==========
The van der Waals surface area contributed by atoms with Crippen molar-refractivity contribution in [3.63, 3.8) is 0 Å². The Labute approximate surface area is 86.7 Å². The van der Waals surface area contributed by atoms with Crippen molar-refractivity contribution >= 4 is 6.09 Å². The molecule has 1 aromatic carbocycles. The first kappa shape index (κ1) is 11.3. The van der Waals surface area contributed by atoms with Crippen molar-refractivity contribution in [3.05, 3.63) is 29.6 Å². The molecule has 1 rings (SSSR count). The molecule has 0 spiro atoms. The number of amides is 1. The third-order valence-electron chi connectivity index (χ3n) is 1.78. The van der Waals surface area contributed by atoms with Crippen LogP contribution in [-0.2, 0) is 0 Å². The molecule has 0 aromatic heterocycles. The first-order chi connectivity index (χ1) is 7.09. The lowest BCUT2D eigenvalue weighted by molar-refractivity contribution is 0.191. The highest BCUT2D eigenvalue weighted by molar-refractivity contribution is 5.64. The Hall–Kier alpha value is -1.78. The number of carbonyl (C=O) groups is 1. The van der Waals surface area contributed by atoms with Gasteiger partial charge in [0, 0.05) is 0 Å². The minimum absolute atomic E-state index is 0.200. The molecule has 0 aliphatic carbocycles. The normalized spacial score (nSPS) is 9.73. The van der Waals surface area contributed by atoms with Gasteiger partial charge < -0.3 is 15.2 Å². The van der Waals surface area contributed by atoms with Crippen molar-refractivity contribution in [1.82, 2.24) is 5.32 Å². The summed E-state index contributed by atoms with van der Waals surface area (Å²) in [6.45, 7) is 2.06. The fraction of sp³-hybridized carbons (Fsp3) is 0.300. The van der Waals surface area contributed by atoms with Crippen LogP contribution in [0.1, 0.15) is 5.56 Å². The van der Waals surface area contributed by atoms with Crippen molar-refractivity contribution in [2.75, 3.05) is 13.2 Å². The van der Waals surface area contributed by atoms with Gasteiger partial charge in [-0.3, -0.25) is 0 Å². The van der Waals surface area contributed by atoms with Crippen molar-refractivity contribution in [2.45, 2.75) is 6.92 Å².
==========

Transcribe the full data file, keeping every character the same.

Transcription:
The van der Waals surface area contributed by atoms with Crippen molar-refractivity contribution in [3.63, 3.8) is 0 Å². The Labute approximate surface area is 86.7 Å². The van der Waals surface area contributed by atoms with Crippen molar-refractivity contribution >= 4 is 6.09 Å². The molecule has 1 aromatic carbocycles. The first kappa shape index (κ1) is 11.3. The van der Waals surface area contributed by atoms with Crippen molar-refractivity contribution in [3.05, 3.63) is 29.6 Å². The molecule has 1 rings (SSSR count). The molecule has 0 spiro atoms. The number of amides is 1. The third-order valence-electron chi connectivity index (χ3n) is 1.78. The van der Waals surface area contributed by atoms with Crippen LogP contribution in [-0.2, 0) is 0 Å². The molecule has 0 aromatic heterocycles. The first-order chi connectivity index (χ1) is 7.09. The lowest BCUT2D eigenvalue weighted by molar-refractivity contribution is 0.191. The highest BCUT2D eigenvalue weighted by molar-refractivity contribution is 5.64. The Hall–Kier alpha value is -1.78. The number of carbonyl (C=O) groups is 1. The van der Waals surface area contributed by atoms with Gasteiger partial charge in [0, 0.05) is 0 Å². The minimum absolute atomic E-state index is 0.200. The molecule has 0 aliphatic carbocycles. The normalized spacial score (nSPS) is 9.73. The van der Waals surface area contributed by atoms with Gasteiger partial charge < -0.3 is 15.2 Å². The van der Waals surface area contributed by atoms with Crippen molar-refractivity contribution in [1.82, 2.24) is 5.32 Å². The summed E-state index contributed by atoms with van der Waals surface area (Å²) in [6.45, 7) is 2.06. The fraction of sp³-hybridized carbons (Fsp3) is 0.300. The van der Waals surface area contributed by atoms with Crippen LogP contribution in [0.1, 0.15) is 5.56 Å². The van der Waals surface area contributed by atoms with Crippen molar-refractivity contribution in [2.75, 3.05) is 13.2 Å². The van der Waals surface area contributed by atoms with Gasteiger partial charge in [-0.3, -0.25) is 0 Å². The van der Waals surface area contributed by atoms with Crippen molar-refractivity contribution in [2.45, 2.75) is 6.92 Å².